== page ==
Kepler Telescope Finds Three New Planets Capable Of Supporting Life

| by Jonathan Wolfe
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NASA’s Kepler telescope discovered three new planets that could be capable of supporting life today. Scientists say one of the planets may be the most earth-like planet discovered to date.

Two of the planets are found in the Kepler-62 system, while the other is found in the Kepler-69 system.

The new planets, named Kepler-62e, Kepler -62f, and Kepler-69c, are located in what is called the ‘habitable zone’ in relation to their sun. Being in the habitable zone means the planets are a distance from their sun that makes liquid water, a necessity for life, possible.

Kepler-62f is the planet scientists say could be the most earth-like planet ever discovered. The planet is 1.4 times the size of earth. It’s neighboring star, Kepler-62f is 1.6 times the size of earth. Both planets orbit a star that is slightly smaller and 20% dimmer than our sun. Kepler62-e and Kepler62-f take 122 and 267 days, respectively, to orbit their sun.

The third potentially life-supporting planet announced today, Kepler-69c, is 1.7 times the size of earth. The planet orbits a sun very similar in size and brightness to our own sun. Although nearly twice the size of earth, scientists say Kepler-69c is the smallest planet ever found in the habitable zone of a star comparable to our sun.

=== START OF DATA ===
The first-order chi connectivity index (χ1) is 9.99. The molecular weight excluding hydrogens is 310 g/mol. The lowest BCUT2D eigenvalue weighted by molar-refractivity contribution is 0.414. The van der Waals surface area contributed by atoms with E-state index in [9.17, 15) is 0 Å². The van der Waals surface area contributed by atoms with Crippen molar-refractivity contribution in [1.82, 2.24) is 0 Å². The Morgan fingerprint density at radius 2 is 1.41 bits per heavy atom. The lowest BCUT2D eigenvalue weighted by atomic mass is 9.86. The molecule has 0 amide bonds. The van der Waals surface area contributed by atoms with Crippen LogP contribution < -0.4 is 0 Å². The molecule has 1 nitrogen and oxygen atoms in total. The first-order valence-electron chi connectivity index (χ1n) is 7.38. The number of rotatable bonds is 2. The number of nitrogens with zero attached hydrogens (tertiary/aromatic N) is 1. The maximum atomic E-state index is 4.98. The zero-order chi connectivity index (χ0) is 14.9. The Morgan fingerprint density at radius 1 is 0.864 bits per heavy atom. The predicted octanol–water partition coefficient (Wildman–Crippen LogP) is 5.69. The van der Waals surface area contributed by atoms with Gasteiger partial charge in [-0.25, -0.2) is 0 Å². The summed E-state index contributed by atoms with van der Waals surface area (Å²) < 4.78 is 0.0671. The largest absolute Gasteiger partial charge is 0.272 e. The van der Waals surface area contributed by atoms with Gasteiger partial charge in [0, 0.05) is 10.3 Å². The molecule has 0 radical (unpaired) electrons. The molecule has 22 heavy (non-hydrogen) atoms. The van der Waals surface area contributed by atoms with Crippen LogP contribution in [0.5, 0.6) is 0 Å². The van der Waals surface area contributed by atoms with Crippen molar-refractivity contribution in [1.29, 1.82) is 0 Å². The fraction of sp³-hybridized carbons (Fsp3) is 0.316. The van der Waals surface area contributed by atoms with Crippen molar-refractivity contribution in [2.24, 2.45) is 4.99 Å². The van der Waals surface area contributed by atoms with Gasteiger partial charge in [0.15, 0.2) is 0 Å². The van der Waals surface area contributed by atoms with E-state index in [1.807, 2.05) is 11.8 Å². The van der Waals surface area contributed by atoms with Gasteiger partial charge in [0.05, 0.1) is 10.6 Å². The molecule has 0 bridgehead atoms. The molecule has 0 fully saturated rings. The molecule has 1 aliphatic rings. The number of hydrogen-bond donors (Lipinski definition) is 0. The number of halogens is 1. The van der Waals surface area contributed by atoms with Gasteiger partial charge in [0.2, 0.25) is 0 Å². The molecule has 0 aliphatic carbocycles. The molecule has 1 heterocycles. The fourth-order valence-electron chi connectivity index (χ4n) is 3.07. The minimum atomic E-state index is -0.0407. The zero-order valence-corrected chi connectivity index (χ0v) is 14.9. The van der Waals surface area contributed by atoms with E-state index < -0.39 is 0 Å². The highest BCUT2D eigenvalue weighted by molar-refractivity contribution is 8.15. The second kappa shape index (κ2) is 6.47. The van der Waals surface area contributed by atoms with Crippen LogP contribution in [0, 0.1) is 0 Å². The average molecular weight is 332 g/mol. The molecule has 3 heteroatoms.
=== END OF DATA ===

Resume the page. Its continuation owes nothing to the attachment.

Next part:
All three planets are “super-earths,” meaning they are all larger than planet earth.

The Kepler Telescope, introduced in March of 2009, has proved to be a valuable tool in space exploration. In the four years since its launch, the telescope has identified over 2,700 possible planets.

“The Kepler spacecraft has certainly turned out to be a rock star of science,” said John Grunsfeld. Grunsfeld is the associate administrator of the Science Mission Directorate at NASA’s headquarters in Washington, D.C.

"The discovery of these rocky planets in the habitable zone brings us a bit closer to finding a place like home. It is only a matter of time before we know if the galaxy is home to a multitude of planets like Earth, or if we are a rarity,” Grunsfeld added.

The telescope identifies planets using what is known as the transit method. When a potential planet crosses in front of its star, a percentage of light from that star is blocked. The drop in brightness level from the star allows scientists to identify the size of the orbiting planet. Bigger planets block more light, and smaller planets block less light. The process has proved to be hugely successful.

“Back in the good old days, you'd find one or two crappy, Jupiter-like planets, and you'd be on the cover of Time magazine. But those days are long gone," says Paul Butler, a planet hunter at the Carnegie Institute for Science.

Comparing today’s findings from the Kepler telescope to findings from “the good old days”, one can only imagine what space news will sound like twenty or thirty years from now. 

Sources:, PC Mag, NPR